One cannot travel too far in grammar without coming upon the term object. Verbs have objects, prepositions have objects, even participles, infinitives, and gerunds have objects. So what are they and why?
An object, in its derivation, is something that is thrown in my way. The letters ject stem from a Latin verb meaning to throw (we see those letters also in the words inject and subject), and the prefix –ob is a Latin preposition meaning before or in front of. An object, then, is something I have to confront, something in front of me which I have to deal with, whether literally, like that gas bill on the desk over there, or figuratively, like a goal or purpose, as when I might say, my object was to win the sale. What was in front of me, so to speak, was the idea of winning the sale.
In grammar, the term object principally means a noun, or a group of words that is being used as a noun in any of the many ways a noun can be used as an object. I can hope to say one day soon, for example, that I paid the gas bill, and in saying so, the noun bill (or more fully gas bill) is an object of the verb paid. Or I could say that I remember now that I already paid that gas bill last week, and here the object of the verb remember is the entire group of words that I already paid that gas bill last week. We call that word group a clause because it contains a subject (I) and verb (paid) of its own, and that clause—all nine words together—is standing as the object of the main verb remember. In fact, the terminology of grammar goes one step further and names such a group of words a noun clause: a clause that functions as a noun.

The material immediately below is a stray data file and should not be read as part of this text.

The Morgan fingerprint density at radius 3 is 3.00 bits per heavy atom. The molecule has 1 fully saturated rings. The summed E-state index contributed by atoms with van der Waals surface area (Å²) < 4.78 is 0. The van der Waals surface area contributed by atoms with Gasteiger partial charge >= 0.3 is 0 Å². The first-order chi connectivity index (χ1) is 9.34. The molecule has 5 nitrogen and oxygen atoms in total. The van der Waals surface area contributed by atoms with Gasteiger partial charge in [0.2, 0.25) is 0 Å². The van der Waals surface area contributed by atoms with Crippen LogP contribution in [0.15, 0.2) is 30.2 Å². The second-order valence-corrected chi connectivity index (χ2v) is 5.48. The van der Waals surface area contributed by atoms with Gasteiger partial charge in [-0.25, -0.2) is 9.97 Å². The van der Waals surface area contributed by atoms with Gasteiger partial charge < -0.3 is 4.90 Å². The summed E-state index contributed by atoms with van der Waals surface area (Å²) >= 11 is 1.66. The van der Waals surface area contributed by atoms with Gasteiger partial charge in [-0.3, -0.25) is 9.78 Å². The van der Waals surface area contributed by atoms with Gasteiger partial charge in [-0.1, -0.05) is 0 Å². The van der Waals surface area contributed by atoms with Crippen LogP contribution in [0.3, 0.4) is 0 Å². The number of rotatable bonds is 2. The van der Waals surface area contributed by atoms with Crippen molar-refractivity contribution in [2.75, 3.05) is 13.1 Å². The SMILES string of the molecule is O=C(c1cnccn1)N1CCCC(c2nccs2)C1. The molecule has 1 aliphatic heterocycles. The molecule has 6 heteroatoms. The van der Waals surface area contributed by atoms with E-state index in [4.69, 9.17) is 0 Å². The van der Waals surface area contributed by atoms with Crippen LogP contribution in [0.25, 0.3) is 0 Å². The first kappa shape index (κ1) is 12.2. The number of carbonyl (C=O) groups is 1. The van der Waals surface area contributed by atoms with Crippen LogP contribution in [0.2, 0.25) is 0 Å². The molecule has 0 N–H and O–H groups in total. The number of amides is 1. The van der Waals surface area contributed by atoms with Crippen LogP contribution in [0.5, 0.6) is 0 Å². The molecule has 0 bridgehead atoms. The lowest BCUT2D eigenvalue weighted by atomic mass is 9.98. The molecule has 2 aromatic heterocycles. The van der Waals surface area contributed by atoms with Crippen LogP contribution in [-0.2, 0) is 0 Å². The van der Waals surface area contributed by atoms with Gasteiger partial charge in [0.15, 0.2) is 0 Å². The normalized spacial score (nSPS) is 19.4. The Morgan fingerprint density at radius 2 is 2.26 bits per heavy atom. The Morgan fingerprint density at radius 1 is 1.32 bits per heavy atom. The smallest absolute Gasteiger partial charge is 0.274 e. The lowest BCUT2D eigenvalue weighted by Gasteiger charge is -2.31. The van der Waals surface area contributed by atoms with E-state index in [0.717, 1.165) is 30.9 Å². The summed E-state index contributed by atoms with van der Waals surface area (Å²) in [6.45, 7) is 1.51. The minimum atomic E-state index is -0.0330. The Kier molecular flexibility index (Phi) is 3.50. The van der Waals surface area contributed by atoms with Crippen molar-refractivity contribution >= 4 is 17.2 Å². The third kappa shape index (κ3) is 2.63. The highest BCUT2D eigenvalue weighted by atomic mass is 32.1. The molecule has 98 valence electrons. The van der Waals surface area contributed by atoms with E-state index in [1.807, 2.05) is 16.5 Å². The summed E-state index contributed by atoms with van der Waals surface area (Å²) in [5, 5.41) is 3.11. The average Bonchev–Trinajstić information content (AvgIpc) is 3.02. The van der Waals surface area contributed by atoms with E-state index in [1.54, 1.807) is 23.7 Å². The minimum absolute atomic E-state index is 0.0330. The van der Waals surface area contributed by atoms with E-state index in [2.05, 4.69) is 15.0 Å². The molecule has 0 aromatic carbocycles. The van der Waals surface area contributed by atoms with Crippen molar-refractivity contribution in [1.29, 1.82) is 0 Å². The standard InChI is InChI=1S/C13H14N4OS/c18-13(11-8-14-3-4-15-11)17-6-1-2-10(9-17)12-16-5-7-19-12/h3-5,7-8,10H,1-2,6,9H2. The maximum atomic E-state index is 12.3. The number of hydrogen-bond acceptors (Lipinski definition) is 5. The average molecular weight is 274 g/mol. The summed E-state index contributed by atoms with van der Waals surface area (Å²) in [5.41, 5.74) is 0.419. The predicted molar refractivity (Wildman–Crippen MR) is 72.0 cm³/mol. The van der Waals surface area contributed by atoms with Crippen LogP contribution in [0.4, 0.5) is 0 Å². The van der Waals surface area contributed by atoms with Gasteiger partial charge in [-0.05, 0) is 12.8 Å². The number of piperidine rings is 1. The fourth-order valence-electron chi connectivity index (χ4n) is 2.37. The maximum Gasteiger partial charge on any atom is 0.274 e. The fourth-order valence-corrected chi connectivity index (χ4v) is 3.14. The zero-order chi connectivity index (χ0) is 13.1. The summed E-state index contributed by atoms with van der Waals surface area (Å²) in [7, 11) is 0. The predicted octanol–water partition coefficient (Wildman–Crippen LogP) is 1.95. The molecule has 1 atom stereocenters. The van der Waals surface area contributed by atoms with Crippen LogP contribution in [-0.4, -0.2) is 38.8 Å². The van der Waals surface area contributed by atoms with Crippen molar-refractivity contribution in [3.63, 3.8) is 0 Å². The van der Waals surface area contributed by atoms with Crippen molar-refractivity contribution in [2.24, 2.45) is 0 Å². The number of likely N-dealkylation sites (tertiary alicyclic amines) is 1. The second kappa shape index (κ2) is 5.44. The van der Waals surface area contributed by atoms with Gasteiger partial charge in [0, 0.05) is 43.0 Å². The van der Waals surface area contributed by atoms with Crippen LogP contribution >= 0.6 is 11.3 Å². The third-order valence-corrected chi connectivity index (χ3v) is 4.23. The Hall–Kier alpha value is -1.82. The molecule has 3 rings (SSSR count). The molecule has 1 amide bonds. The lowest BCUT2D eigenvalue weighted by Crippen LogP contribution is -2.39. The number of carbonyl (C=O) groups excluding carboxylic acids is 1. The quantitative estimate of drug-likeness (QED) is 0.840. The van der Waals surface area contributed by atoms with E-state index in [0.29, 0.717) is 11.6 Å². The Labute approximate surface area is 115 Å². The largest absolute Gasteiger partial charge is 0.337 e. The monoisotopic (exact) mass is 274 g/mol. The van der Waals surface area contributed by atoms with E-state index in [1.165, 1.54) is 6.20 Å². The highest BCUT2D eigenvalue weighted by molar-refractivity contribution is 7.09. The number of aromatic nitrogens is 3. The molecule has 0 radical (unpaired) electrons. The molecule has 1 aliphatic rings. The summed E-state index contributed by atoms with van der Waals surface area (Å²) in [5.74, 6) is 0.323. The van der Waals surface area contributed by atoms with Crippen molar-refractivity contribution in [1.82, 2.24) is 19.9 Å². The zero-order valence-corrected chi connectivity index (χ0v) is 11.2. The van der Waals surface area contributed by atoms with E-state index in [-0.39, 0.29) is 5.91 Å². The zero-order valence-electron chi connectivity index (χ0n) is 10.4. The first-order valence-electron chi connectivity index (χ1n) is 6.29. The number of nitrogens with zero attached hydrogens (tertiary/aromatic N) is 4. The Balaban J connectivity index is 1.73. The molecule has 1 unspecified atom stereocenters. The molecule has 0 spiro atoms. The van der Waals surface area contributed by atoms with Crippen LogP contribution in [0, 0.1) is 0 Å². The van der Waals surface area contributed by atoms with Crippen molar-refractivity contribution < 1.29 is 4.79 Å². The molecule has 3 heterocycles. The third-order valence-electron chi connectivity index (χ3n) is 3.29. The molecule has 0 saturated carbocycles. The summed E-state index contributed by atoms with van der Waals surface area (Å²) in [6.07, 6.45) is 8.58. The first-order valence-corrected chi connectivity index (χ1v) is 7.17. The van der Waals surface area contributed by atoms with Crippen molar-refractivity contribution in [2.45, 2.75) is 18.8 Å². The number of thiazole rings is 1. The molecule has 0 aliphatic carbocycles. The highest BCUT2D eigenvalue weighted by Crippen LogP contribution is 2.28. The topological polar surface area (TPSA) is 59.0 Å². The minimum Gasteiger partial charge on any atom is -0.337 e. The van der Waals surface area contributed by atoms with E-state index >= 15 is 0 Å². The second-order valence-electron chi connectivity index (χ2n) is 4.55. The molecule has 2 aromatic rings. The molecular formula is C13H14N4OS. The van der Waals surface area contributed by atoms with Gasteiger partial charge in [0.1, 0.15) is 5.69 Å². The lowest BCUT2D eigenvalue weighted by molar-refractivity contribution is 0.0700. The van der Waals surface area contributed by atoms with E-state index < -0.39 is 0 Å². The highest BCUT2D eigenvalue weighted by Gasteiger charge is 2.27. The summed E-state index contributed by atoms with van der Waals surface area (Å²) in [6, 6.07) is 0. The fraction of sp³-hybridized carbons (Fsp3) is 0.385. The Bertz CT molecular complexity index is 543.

The verbs in these two examples, paid and remember, are both transitive verbs, verbs whose actions are targeted or directed at an object, whether that object is in the form of a single word or a clause. The fact that a verb can govern an object is an important grammatical phenomenon to remember, because placing the object too far from its transitive verb can wreak havoc on the clarity and good order of a statement. The simple grammar and logic of I remember now that I already paid the bill are disturbed if too much emotion intervenes: I remember now that, I can’t believe that these bills just never stop, I paid that gas bill already. English sails under the flag of proximity: in the main, words that work together stay close together, keeping the reader’s attention focused and thereby maintaining the energy and clear direction of a sentence.
But there is (and you knew there would be) an exception to a transitive verb expressing its object. I could very well say or write, for example, Oh, I remember now, and in doing so only be implying, not explicitly indicating, the object of the verb remember. In doing this, we are said to be using the transitive verb absolutely, which means in isolation, separately from its object. What we get for this is a diction closer to everyday conversational language, where the obvious is left to remain obvious and unstated.
Objects are a fundamental component of language because language bisects, trisects, quadrisects our experience, on and on into a million billion things about which we want to say something. According to logic and the expository language that expresses it, the world is made up of things, and when those things stand in some relationship to other things, we have a world, both grammatical and psychological, of objects, things which, sometimes for the good and sometimes not, stand in our way.